Nursing profession and the ethics of care.

An article appeared last Wednesday on the “Daily Mail” referred to a report of the Healt Service Ombudsman concerning to the treatment given to the elderly in British Hospitals. The report recounted several cases of abuse and neglect received by elderly. Among the examples, the report cites the cases of elderly who do not receive food or water for days or who are neglected in his room without receiving the minimum hygienic care over weeks.
The article’s author asserts that these behaviors show that the elderly have lost all the respect they have always had in society. He focuses in the work of nurses in Hospitals and says that their negligence is due to the lack of vocational sense of the nursing profession. Without doubt, it’s a fundamental reason, but in my opinion we should take account other important element not less important: the lack of an ethics of care in the practice of nursing profession.
Certainly, along history the elderly have been object of veneration and respect as they were holder of great wisdom and experience that they transmitted to the following generations. Our parents gave us our live and raised us to be who we are today. For that reason, the sons’ moral duty was to care of their parents in the best way possible. However, this mentality has deeply changed. The knowledge that elderly could transmit to us is useless for us because of the development of new technologies, the cultural change and the migrations from country to the city. Our world is not the world of our grandparents. On the one hand, traditional works are being lost, agricultural techniques changed and the ancient traditions were forgotten. The wisdom of the elderly is despised and is replaced by the technological knowledge of young researchers, who develop the most revolutionary inventions. On the other hand, the model of country “broad family” in which woman was at home caring of the elderly and ills became in small families living in small flats in the city and in which husband and wife work. So, there is anybody to care of the grandparents at home. However, the internment of the grandparents in a Hospital doesn’t seem a good option at all, as the article shows.
But why does this lack of respect toward the elderly in the Hospitals if the duty of nurses is to provide a good care to all patients? In my opinion one of the keys to understand this elder abuse is a lack of an ethics of care in the nursing profession. The concept of “ethics of care” was employed by several authors; among them we should stress to Carol Gilligan. She opposed the “ethics of justice” (which she related to Kohlberg) to the “ethics of care” that she supported. These are two different ways to understand the relations among persons. The ethics of justice is grounded in abstract moral principles, the defence of formal rights and social atomism on minimal rules of coexistence. In contrast, the ethics of care focuses the attention in the particularities, the mutual relation with the other, the sympathy and the responsibility. It values not only the formal rules, but other sentimental elements which give sense to interpersonal relations. In this sense, while the ethics of justice has a cognitive sense, the ethics of care gives a main role to the emotions and virtues. Only the promotion of emotions and virtues can provide a humane treatment to ill and elderly. In contrast, the rational calculation of the optimization of resources will lead to commit the abuses mentioned in the article. Therefore it is necessary to promote an ethics of care in the exercise of the profession of nursing.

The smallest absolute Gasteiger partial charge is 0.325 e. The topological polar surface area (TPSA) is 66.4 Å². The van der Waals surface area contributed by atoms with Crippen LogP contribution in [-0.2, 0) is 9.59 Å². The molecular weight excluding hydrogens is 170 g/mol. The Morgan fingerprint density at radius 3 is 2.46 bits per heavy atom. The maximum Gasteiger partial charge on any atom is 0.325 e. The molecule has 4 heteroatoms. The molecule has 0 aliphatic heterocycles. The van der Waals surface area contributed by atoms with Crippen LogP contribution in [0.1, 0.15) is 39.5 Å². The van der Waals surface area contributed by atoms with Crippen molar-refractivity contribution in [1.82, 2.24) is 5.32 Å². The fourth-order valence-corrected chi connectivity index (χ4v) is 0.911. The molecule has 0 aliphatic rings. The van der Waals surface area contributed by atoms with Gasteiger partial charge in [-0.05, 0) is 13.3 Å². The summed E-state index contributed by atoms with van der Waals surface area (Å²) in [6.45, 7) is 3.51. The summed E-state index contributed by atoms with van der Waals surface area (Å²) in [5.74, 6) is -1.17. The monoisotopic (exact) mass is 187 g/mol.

And which are the elements that articulate the ethics of care? This ethics requires not only a vocational attitude, which is essential, but also the development of other attitudes and virtues necessary to convert a minimum (the due treatment to elderly) into a maximum: the correct practice and professional excellence. Some virtues that should guide the profession of nursing to achieve professional excellence would be the following ones:
– Compassion for the person who depends on the nurse. Compassion is the ability to locate where the person suffering.
– Competition: it’s the reasoning ability, skills, experience and motivation to respond to the issues raised in the exercise of the profession. The good nurse tries to be excellent in the course of their work. Competition should therefore complement the compassion because compassion without competition would only be a good intention while competence without compassion can be inhumane.
– Trust: This is a relationship that should be essential between the elderly and the nurse, as it presupposes both truthfulness and mutual respect. The elderly receive adequate treatment only if he or she can feel safe and supported by medical staff and nurses. So honesty is a core value too. Hence we can understand the relevance of this virtue in an ethics of care.
– Responsibility: The nurse must feel responsible for the welfare of the person who has been entrusted to their care.
– Attention: The core of the practice of care should always be the patient. Hence the main interest of nurses should be the search for internal goods of their profession and not external goods, as could be the profit. Otherwise, the health profession would be flawed.

These virtues embody the ethics of care that is necessary to promote the education of healthcare not only to prevent the abuses that might occur in nursing profession, but to promote a professional excellence. Professionals should always aspire to excellence. Only in this way elderly can regain the care and respect they deserve in our society.